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Spokane, Washington  Est. May 19, 1883
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News >  K-12 education

Spokane Public Schools superintendent: Lack of vaccines alone won’t stop return of secondary students

Jan. 26, 2021 Updated Wed., Jan. 27, 2021 at 7:27 a.m.

Adam Swinyard, Spokane Public Schools’ superintendent..   (Tyler Tjomsland/THE SPOKESMAN-REVIEW)
Adam Swinyard, Spokane Public Schools’ superintendent..  (Tyler Tjomsland/THE SPOKESMAN-REVIEW)

A shortage of COVID-19 vaccines for teachers would not be a deal breaker for returning Spokane Public Schools secondary students to buildings five weeks from now, Superintendent Adam Swinyard said Tuesday.

Swinyard emphasized that the March 1 timetable is dependent on several factors – countywide COVID-19 trends, in-school transmission rates, cleanliness of buildings, the availability of substitute teachers and the effectiveness of contact tracing.

“There is no single factor” that would affect the March 1 return, Swinyard said.

However, teachers in Spokane and the rest of the state raised concerns about safety issues even before the school year began. Like administrators, students and families, they are dealing with several unknowns as they consider the timetable for bringing all students back to buildings, at least on a part-time basis.

The biggest variable is the availability and distribution schedule for the COVID-19 vaccine. As of Tuesday, 23 states have made the vaccine available to some or all teachers and staff.

However, Washington is not among them. In fact, the State Department of Health pushed younger teachers farther down the line last week with revised guidance.

As it stands, teachers ages 50 and older – regardless of whether they teach in-person – are scheduled to be inoculated as part of Phase 1B, Tier 2 , with younger educators now two spots further back, on Phase 1B, Tier 4 .

That means that a 49-year-old educator with a room full of kindergartners must wait behind a 51-year-old who teaches from home.

“Why not prioritize those who are teaching in-person?” asked Jeremy Shay, president of the Spokane Education Association, which represents teachers and classified staff who work in Spokane Public Schools.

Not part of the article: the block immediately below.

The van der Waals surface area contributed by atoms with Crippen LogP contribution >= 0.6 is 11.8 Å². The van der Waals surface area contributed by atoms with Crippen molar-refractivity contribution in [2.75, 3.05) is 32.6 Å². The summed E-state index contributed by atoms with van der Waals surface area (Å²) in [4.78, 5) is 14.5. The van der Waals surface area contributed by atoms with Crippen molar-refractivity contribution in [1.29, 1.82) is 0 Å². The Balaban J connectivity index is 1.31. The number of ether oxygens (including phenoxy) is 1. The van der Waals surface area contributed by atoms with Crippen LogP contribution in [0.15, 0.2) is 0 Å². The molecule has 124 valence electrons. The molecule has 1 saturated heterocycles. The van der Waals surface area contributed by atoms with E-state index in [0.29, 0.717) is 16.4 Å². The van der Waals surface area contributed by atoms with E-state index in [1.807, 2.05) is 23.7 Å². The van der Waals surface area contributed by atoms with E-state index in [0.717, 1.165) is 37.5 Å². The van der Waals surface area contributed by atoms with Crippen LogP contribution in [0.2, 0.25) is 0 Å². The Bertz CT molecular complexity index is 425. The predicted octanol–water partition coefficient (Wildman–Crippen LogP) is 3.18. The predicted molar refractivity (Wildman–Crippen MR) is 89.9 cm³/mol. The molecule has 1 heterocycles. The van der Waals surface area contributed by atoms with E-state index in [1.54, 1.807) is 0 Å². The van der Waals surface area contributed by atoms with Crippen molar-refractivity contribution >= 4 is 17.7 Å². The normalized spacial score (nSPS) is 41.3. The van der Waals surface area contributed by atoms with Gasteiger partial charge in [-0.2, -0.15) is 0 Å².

“That’s our biggest question – we really want to prioritize people who are in-person,” Shay said. “We want them to have access to the vaccine.”

That’s problematic, because Washington has given priority to people 65 and older, and those living in multigenerational households.

That decision was reinforced during Gov. Jay Inslee’s news conference on Tuesday.

A younger teacher shouldn’t get a dose if it means someone who is 65 or older and more at-risk cannot receive one, he said.

“I just do not believe 25-year-old teachers believe they should get in line ahead of their 80-year-old grandparents,” Inslee said.

Meanwhile, Idaho and 22 other states have placed teachers and other school employees ahead of those groups.

Even the timeline has become less clear. Less than a week ago, all teachers were scheduled for shots in February or March; now, older teachers are scheduled for the current “winter” and their younger colleagues for “spring/summer.”

“We’re hopefully going to learn more in the coming days about the availability of the vaccines for teachers,” said Swinyard, who added that the district has been in “close conversation” with the Spokane Regional Health District.

Swinyard said the district is “getting ready to get to the vaccine,” preparing sites and setting up protocols when that day arrives.

“We want to be ready, to be prepared logistically if things move at a faster rate,” Swinyard said.

Neither Shay nor Swinyard offered the slightest hint that unvaccinated secondary teachers would balk at a return to schools, as has happened in Chicago and other districts around the country.

“I can speak to our partnership with the SEA, that it been very collaborative throughout this school year,” Swinyard said.

Those conversations have been ongoing since last fall, when Spokane began to return its youngest learners back to schools. Third-graders are currently phasing back in, with fourth-graders due back beginning on Monday.

Fifth- and sixth-graders will return on Feb. 17, with middle- and high-schoolers back March 1 in a hybrid model that likely includes two days a week in class with the rest online.

That’s both good news and bad, said Larry Delaney, president of the Washington Education Association.

“I have not talked to a single educator who feels that the remote teaching is their best work,” Delaney told The Spokesman-Review. “They do want to be back in person … but it’s challenging right now that some are getting and most are not (getting vaccinated).”

Delaney continued to express frustration with the laggard rollout of the vaccine and the latest setback for teachers, 61% of whom statewide are under the age of 50.

“Certainly one of the concerns that we have, shared by so many Washingtonians … is that we still don’t have that infrastructure in place, that we are struggling with getting shots in the arms of all Washington residents,” Delaney said.

However, Mark Springer, epidemiologist with the Spokane Regional Health District, said Tuesday that he acknowledged the frustration, but added that vaccinations are now moving ahead of the state’s new schedule.

For teachers, that could mean vaccinations ahead of the original spring/summer timeline.

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